Archive for the ‘movie’ Category
The first action figure I remember getting was Captain America, with a little plastic shield. I also had The Avengers comic books. Captain America was symbolic of America for me, just like Superman. I was very young and impressionable.
I’ve seen the film more than a dozen times, but I had yet to read Star Wars, by George Lucas (ghostwritten by Alan Dean Foster). I was surprised by the book, I didn’t have high expectations, so I had expected the book to be reasonable, and it easily exceeded my expectations. Perhaps it is the benefit of knowing the movie well, but it certainly appealed to me.
Usually I write a short description of the story here, but I have no wish to bore you. It is strange to read “Chewbacca growl”, I guess it’s easier to understand a Wookie’s body language.
A fun read.
I found The Moon’s a Balloon, by David Niven, in a box of old books. I knew David Niven as an actor, and have seen quite a number of films he starred in, such as The Pink Panther; Casino Royale; Death on the Nile; The Guns of Navarone; and The Prisoner of Zenda. Naturally I was interested to know more about him.
Niven is like a character out of the movies he’s played in, there seems to be little that he hasn’t done or been: soldier; race organizer; actor; and philanderer.
The book immediately opens with Niven’s introduction of Nessie, the 17 year old whore who he lost his virginity to aged 14, referring the reader to a later page in case they would like to skip straight to the sordid details. It continues with war torn London in the First World War and the loss of his father, and replacement with a stepfather. The book chronicles being expelled multiple times from boarding-school. Eventually joining the army, before resigning his commission and going of the the United States to seek fame and glory. Rubbing shoulders with Winston Churchill at the height of the Second World War. Had this not been a true story I wouldn’t have believed it.
A unbelievable and funny read.
After having seen many films and read many books I expected that Hitler: The Last Ten Days, novelization by Warren Tute (originally by Ennio De Concini), would hold no secrets for me. Still as I opened the book and started reading the first page I was quickly drawn into a unbelievable story.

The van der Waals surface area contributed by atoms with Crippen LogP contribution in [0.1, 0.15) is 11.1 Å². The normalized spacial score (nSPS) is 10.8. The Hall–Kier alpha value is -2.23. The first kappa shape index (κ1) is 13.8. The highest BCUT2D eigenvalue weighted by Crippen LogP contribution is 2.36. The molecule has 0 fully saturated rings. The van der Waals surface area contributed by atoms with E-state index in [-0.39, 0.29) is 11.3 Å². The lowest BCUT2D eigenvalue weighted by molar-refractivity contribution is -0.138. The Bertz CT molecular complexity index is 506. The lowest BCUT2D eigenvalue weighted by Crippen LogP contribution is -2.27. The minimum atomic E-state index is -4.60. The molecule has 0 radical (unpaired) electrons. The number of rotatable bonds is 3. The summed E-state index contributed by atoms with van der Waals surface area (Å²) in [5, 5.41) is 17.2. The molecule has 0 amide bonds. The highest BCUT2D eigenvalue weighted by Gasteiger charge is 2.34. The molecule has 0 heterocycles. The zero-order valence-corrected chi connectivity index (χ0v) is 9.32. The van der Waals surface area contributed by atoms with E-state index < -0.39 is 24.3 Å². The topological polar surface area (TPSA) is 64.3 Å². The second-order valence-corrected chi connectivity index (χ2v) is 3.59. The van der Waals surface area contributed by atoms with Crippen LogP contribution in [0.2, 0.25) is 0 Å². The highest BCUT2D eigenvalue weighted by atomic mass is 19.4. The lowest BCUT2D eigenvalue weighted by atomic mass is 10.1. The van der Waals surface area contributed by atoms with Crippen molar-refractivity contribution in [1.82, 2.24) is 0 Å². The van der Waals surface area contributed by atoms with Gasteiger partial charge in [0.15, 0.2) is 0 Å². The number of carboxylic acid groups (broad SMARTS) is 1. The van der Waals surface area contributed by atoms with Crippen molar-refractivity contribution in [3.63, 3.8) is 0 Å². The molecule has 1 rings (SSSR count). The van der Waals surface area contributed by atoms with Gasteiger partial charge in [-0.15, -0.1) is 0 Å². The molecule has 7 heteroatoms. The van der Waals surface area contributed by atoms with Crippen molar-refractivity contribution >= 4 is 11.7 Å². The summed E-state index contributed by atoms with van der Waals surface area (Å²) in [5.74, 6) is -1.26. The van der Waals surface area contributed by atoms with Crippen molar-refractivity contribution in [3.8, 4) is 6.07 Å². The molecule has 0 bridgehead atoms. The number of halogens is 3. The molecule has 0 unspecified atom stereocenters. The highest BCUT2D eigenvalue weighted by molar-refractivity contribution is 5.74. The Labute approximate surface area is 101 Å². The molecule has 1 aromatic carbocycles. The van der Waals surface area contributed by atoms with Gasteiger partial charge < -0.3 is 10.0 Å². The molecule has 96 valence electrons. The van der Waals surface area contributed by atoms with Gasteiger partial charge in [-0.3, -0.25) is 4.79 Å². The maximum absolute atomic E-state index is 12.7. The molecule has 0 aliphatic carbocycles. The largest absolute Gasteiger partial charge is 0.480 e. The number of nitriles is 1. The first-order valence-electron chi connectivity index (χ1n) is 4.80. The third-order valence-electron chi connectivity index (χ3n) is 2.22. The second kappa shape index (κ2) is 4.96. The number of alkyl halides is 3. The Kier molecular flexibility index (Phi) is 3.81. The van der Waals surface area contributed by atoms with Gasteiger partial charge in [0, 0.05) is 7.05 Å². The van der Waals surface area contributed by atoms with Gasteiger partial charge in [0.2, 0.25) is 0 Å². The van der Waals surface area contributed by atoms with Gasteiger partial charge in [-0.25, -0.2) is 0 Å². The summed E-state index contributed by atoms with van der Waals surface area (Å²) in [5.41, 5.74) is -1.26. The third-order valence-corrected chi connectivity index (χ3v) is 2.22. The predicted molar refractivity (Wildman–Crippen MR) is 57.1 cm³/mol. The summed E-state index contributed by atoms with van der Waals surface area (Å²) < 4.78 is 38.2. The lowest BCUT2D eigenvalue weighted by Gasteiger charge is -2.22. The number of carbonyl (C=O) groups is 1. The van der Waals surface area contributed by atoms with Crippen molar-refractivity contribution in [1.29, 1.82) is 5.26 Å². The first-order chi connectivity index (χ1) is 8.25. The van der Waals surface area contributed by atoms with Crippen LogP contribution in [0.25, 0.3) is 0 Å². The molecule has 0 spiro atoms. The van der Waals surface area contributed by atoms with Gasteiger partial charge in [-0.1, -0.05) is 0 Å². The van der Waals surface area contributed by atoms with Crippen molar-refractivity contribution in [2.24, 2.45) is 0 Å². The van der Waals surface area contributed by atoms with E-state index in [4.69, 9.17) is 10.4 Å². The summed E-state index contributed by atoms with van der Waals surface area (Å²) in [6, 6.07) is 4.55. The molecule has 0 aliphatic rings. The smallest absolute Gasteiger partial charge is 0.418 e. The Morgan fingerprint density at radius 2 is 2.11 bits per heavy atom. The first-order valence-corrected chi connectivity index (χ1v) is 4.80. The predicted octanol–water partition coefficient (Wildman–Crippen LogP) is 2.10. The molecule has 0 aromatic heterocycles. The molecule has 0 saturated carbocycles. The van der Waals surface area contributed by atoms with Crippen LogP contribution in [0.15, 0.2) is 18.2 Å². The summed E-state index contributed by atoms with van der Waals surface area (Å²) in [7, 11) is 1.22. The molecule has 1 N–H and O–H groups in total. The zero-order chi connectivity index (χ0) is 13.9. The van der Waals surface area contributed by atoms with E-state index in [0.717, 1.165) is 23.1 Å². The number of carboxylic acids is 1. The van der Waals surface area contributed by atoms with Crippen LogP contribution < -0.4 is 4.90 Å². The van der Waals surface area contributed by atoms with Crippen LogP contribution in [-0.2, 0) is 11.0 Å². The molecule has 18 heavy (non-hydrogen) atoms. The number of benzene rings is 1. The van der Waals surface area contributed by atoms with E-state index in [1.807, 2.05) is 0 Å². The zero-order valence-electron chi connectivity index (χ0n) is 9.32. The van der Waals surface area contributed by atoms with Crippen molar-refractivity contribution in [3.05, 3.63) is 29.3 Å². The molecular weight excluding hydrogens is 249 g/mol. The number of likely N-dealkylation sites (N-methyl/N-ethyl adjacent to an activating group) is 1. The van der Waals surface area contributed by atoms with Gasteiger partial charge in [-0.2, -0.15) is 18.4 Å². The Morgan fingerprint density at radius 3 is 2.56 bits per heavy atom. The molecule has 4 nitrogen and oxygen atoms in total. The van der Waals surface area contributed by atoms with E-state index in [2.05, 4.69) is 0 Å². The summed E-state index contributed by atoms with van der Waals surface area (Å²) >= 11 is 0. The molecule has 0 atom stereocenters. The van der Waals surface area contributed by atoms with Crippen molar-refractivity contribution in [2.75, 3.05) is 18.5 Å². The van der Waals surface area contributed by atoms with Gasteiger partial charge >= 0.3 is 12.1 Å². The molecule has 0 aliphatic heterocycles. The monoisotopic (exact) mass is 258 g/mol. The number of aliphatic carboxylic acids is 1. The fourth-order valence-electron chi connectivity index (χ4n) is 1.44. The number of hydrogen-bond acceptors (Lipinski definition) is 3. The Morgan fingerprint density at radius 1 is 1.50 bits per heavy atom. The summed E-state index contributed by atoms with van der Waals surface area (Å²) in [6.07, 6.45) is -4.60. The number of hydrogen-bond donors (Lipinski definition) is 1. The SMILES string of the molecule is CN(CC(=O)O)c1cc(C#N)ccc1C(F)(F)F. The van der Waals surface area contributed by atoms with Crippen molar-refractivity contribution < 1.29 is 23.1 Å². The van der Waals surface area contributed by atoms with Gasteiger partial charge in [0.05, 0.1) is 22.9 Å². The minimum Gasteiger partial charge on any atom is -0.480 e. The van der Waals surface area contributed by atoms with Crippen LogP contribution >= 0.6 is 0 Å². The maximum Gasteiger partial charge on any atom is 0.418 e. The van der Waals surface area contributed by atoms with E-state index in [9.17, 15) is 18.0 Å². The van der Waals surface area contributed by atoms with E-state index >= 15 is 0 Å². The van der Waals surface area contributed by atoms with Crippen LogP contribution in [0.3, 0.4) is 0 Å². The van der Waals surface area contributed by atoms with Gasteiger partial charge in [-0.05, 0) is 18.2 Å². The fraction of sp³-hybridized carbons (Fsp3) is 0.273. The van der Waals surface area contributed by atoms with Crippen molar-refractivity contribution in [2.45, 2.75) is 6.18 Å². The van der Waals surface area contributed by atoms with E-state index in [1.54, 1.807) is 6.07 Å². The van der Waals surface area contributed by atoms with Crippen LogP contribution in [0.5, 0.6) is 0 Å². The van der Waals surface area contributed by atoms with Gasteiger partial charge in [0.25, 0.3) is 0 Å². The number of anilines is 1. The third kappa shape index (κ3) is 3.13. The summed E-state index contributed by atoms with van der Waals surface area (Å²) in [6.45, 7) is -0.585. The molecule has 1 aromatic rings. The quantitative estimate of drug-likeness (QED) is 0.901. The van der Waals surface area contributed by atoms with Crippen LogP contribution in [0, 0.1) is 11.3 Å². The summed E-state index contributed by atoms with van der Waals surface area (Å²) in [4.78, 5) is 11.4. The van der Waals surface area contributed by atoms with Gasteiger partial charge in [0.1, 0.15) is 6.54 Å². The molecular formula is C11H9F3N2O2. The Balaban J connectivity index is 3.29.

It’s not very hard to paint Adolf Hitler as a looney, it is far harder to portrait him as the complex man deteriorating as a result of various mental and physical illnesses, compounded the people around him refusing to tell him the truth for fear of execution, causing his actions to seem borderline insane. Yet this novelization does exactly that, while still taking some liberties with the truth under the guise of artistic license. These factual inaccuracies do little to detract from the main story line.
Despite the subject matter I found it very light reading. Probably not worth it.
One of my first real American comics was Thor, I really liked it. Sadly it remained at this comic, I never bought any others. I can only vaguely remember a character with wild blond hair and a Norse helmet. I liked Thor and if I really search hard I should be able to find it somewhere.
Marvel releasing Thor the movie on May 19th 2011.
I borrowed a number of books from an aunt of mine, who reviewed these books for a organization she worked for, I’m still investigating which organization this was. These books include a number of novelizations of movies and novels on which movies are based. Sadly she is currently incapacitated, but I hope I will soon be able to give these back to her.
Young Winston is a dramatization of Sir Winston Churchill‘s book My Early Life and was quite interesting for somebody like myself who knows little about Churchill, besides his pivotal rol in winning WWII.
It was quite interesting to get to know Churchill as somebody other than the hero. A boy neglected by his parents, send of to boarding school, trying desperately to live up to the man he thinks his father wants him to be. Involved in some of the famed battles of the British Empire, yet believing that gentlemen should be above that.
“… it is no longer a game. But … it may be that the human race is doomed never to learn from its mistakes.”
An interesting read.